Just as John travels to visit his father, he witnesses his death and suffers a gun wound - a beautiful woman is kind enough to help him bring the killers to justice, but jealousy from another man may cause problems.
When John Mason's father is killed, John is wounded. Attracted to his nurse Alice, a conflict arises between him and his friend Ben who plans to marry Alice. John later finds the killer of his father but goes to face him not knowing Ben has removed the bullets from his gun.Written by
Maurice VanAuken <email@example.com>
The failure of the original copyright holder to renew the film's copyright resulted in it falling into public domain, meaning that virtually anyone could duplicate and sell a VHS/DVD copy of the film. Therefore, many of the versions of this film available on the market are either severely (and usually badly) edited and/or of extremely poor quality, having been duped from second- or third-generation (or more) copies of the film. See more »
During the getaway scene from the initial robbery and murder, five outlaws are riding away. John Wayne's character shoots two of them as they cross a small bridge, causing both to fall off their horses. In the next scene though, five riders continue down the road, galloping five abreast. See more »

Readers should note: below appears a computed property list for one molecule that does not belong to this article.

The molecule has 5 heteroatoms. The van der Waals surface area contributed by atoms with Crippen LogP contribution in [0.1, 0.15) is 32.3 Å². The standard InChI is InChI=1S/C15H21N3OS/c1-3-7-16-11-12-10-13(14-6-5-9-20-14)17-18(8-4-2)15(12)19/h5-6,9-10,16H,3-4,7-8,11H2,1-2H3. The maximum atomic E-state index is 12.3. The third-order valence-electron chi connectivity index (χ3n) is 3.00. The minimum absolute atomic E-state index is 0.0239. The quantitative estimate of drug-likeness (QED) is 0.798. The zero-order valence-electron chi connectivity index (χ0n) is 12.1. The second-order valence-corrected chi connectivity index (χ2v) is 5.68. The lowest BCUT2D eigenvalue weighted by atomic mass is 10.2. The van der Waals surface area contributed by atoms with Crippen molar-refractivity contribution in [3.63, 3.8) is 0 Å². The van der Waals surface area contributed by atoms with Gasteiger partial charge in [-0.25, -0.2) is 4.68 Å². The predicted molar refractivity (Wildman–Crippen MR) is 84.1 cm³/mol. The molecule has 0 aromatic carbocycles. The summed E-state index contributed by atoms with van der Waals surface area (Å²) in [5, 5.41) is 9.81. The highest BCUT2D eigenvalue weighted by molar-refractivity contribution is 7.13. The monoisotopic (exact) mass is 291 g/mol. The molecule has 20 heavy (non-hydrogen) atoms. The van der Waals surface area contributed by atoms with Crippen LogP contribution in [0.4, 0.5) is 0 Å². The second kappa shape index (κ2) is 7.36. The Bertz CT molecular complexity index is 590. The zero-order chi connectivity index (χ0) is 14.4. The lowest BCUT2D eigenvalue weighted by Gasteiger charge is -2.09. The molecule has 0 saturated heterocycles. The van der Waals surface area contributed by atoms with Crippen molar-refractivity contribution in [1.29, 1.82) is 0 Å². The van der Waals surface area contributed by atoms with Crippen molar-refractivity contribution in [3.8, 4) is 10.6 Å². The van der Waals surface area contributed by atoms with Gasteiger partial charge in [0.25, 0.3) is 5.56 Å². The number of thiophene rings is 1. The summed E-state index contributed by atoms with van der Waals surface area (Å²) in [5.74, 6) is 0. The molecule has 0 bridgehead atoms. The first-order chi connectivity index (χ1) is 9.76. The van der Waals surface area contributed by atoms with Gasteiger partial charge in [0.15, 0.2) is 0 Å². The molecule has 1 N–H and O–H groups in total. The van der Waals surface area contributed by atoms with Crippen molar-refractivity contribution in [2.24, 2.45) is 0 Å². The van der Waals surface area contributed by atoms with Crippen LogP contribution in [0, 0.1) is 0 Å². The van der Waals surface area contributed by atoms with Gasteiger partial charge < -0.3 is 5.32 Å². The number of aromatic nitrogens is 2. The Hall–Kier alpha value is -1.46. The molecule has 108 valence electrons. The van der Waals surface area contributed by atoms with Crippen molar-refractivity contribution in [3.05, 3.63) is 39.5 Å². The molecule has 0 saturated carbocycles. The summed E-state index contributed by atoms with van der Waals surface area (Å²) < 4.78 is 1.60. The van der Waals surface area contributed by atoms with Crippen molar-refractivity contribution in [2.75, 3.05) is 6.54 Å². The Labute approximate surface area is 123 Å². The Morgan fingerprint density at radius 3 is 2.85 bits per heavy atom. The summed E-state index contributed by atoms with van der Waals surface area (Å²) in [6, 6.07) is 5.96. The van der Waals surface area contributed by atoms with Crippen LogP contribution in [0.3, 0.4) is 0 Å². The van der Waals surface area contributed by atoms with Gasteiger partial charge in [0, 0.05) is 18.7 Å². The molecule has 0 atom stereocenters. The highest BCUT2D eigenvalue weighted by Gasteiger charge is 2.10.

John Wayne ("Mason") arrives in town to visit his father, but before he can catch up with him, he gets embroiled in a fight with Reed Howes ("McClure") which, when it ends amicably enough, leads them to have a few drinks and become firm friends... Now he goes to visit Pop, but the freight office where he works is being robbed and both he and his father are shot; the latter is killed. The Duke is put in the capable hands of Marion Burns ("Alice") to recuperate; she being the beau of "McClure" so we soon have a silly love triangle as well as a team effort to track down the murderous robbers. There's nothing wrong with this cheap and cheerful B-western; there are a few heavily staged fisticuffs and the dialogue is repeated a bit too woodenly from the script, but it is an enjoyable, simple, 55 minutes with quite an entertaining rough and tumble conclusion....
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